Articles: Monitors
 

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Pixel Response Time

Response time seems to be the most popular characteristic of any LCD monitor as it is often the first parameter the customer pays attention to when evaluating a model.

As you know, the state of a pixel in the LCD panel changes when the angle of the liquid crystals is changed under the influence of the applied electric field. But liquid crystals is rather viscous stuff, so it takes them quite an amount of time to turn by the necessary degree – up to a few or more milliseconds. The following picture illustrates this process (the X axis shows time in milliseconds, and the Y axis – the brightness of the pixel; the pixel is changing its state from fully closed to fully open):

The manufacturers of matrices and monitors traditionally measure the response time as the total time it takes the pixel to change its state from black to white and to black again. More precisely, they measure the time it takes the pixel’s brightness to grow from 10% to 90% and return to 10%. This convention – measuring within the 10%-90% range – is not any trick of the manufacturers’. It’s rather a necessity since it is basically impossible to pinpoint the moment the pixel begins to shine or the moment it reaches 100% brightness due to noises present and limitations of the measuring equipment. So we should rather talk about the pixel’s brightness being in or out of a certain interval, which is defined as 10% here.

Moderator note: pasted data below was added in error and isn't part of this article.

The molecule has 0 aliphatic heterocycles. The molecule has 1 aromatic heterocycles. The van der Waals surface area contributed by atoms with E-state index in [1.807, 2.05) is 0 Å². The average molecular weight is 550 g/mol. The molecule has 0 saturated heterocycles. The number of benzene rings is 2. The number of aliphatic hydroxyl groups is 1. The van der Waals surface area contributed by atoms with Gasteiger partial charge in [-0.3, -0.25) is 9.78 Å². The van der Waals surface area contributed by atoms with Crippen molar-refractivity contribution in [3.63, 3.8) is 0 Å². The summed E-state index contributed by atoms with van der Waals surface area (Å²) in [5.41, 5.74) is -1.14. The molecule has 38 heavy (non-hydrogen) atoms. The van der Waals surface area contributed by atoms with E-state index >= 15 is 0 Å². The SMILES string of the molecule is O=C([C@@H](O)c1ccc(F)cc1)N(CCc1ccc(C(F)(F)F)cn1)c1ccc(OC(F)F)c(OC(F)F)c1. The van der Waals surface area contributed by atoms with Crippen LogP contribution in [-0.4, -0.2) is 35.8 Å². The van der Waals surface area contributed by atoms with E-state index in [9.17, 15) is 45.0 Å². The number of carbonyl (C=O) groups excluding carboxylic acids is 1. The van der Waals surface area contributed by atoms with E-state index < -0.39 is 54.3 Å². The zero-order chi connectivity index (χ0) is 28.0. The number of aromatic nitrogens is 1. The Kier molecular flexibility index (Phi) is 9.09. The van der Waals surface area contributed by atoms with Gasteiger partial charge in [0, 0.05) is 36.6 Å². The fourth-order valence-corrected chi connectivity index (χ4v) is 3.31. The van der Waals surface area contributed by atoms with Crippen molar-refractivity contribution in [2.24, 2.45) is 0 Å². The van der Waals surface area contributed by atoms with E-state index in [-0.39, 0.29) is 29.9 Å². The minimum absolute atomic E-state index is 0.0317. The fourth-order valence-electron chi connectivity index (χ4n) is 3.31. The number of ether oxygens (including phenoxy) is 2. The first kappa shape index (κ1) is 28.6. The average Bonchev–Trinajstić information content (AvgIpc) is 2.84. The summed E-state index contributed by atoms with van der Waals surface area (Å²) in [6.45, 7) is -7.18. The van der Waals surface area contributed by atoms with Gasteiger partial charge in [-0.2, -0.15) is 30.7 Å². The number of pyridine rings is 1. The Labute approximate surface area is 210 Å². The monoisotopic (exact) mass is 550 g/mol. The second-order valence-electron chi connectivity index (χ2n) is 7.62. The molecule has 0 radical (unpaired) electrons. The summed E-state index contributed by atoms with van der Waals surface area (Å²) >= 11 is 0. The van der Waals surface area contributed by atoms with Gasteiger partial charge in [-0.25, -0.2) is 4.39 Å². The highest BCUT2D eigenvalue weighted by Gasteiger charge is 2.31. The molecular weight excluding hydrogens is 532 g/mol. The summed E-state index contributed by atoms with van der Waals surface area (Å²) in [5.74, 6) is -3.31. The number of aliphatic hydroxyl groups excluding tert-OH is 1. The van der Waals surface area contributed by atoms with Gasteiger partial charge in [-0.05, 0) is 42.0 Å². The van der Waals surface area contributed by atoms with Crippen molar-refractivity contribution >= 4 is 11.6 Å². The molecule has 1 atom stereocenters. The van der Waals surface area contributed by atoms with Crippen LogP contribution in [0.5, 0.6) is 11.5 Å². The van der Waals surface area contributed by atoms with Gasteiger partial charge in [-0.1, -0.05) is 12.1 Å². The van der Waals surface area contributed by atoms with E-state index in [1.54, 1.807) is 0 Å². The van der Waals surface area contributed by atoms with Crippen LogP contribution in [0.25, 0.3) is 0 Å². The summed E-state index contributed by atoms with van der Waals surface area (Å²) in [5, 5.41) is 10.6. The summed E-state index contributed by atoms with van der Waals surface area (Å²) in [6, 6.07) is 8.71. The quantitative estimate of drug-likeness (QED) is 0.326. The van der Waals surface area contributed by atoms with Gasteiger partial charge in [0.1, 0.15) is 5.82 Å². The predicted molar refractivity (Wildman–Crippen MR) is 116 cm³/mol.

Unfortunately, this way of measurement gives rather a vague idea of how the monitor would work with dynamic graphics because the response time measured is the minimal response time of the matrix. Suppose we’re interested in black-to-dark-gray (like in many “dark” games) rather than black-to-white transitions. The crystals have to turn around by a smaller degree in this case, but the speed of turning is proportional to the intensity of the applied electric field, and it is this field that determines the angle of turning – the smaller angle we need, the weaker electric field we must apply. Thus, we’ve got two contending trends – the angle of turning is getting smaller, but the speed of turning is getting smaller, too! In practice, the turning time (i.e. the monitor’s response time) depends on the proportion of these trends. Measurements suggest that the response time is the smallest when the pixel’s state (color) is transitioning from black to white. Other transitions take longer to be made, and the exact value depends on the type of the matrix (I’ll describe this in detail later on, in the sections dedicated to each particular matrix type).

 
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